The latest Royal Institution of Chartered Surveyors (RICS) Residential Market Survey, for June 2017, shows that uncertainty is stifling housing market sentiment among respondents.
House price growth
The report points to a further deceleration in house price growth at a headline level, although this masks significant regional variations.
Meanwhile, the more cautious tone of surveyors regarding sales activity shows little signs of turning, with the net balances for new buyer enquiries, new instructions and agreed sales still stuck in negative territory.
Importantly, this is now also being reflected in the 12-month sales expectations indicator, with the net balance reading now sitting at its lowest level since the immediate aftermath of the EU referendum.
The number of surveyors reporting house price growth eased from 17% more to 7% more in June, which is the softest reading since last July. However, this loss of momentum is not reflective of the underlying trend in all parts of the country.
London data continues to return the lowest levels of house price inflation. Alongside this, price growth is now more subdued in both the South East and East Anglia, while the north continues to show little change from recent reports.
There are, however, notable exceptions, with 41% more surveyors in Northern Ireland experiencing house price growth, 38% more in Wales, and 33% and 28% in the West Midlands and North West respectively.
Once again, surveyors recorded a decline in newly agreed property sales in June. This is the fourth consecutive negative reading, reflecting both a lack of housing stock coming onto the market and a more cautious stance from buyers over recent months.
Significantly, the number of surveyors reporting new instructions also fell again for the 16th month in a row. Against this backdrop, average stock levels have slipped to a new record low.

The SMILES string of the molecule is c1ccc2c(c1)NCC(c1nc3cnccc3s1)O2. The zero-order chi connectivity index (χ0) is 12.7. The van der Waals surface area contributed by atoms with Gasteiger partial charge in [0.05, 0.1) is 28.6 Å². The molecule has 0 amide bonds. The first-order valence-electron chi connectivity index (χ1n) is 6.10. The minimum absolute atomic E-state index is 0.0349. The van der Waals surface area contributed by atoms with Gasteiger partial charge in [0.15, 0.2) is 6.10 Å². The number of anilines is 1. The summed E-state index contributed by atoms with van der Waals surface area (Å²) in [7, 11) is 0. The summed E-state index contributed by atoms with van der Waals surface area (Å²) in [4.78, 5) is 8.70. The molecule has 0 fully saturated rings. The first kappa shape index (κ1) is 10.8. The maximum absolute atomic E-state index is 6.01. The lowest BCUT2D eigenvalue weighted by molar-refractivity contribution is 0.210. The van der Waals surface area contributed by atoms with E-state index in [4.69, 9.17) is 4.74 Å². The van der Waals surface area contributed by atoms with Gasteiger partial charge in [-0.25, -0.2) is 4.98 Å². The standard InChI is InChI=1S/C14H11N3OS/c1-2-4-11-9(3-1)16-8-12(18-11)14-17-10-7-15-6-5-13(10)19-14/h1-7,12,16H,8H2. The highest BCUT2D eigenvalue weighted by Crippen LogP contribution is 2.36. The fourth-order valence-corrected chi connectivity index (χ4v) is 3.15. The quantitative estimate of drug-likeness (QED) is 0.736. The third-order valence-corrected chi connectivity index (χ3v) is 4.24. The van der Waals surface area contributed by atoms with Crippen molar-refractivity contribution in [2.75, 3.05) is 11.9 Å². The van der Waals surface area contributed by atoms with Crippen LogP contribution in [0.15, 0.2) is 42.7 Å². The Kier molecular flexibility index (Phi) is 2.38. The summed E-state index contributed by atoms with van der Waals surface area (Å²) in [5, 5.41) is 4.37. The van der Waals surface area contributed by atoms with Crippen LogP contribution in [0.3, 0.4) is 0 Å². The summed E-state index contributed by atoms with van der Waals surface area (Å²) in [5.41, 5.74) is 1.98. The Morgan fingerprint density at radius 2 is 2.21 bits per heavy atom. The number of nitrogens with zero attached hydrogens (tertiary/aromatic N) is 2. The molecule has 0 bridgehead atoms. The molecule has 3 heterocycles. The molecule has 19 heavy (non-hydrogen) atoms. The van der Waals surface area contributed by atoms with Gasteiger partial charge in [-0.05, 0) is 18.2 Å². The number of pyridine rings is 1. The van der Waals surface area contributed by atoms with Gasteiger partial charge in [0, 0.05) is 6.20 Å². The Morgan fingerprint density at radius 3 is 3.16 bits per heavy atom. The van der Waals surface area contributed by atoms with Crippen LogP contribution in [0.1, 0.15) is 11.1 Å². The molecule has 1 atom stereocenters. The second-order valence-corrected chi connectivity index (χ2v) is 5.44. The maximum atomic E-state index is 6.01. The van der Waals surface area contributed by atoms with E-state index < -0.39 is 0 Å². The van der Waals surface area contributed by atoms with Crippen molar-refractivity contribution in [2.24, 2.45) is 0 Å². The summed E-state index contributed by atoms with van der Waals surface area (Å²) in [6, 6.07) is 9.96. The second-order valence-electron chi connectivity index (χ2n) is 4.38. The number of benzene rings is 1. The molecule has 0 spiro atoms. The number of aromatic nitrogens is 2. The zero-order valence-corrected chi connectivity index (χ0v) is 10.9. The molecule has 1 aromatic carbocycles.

Uncertainty in the market
The June survey also included additional questions in an attempt to gather a deeper insight into the generally flat trend in activity. At a national level, 44% of respondents identified domestic political uncertainty as the greatest factor explaining the current state of the housing market.
This compares to 27% who highlighted Brexit as the most important factor affecting the landscape.
Importantly, most parts of the UK, apart from the capital, showed a fairly similar pattern to the headline numbers. Interestingly, in London, the political climate, Brexit and the recent changes to Stamp Duty were all equally cited as contributing to the slowdown in the market.
In the near term (the next three months), property sales are expected to remain broadly stable, with 8% more surveyors anticipating an increase in transactions across the country – rather than a fall. This is little changed on the +6% recorded in May.
Meanwhile, there is now a little more caution in terms of the outlook for property sales growth over the next 12 months, with the number of surveyors expecting increases dropping from 26% more to just 12% – the lowest result since June last year.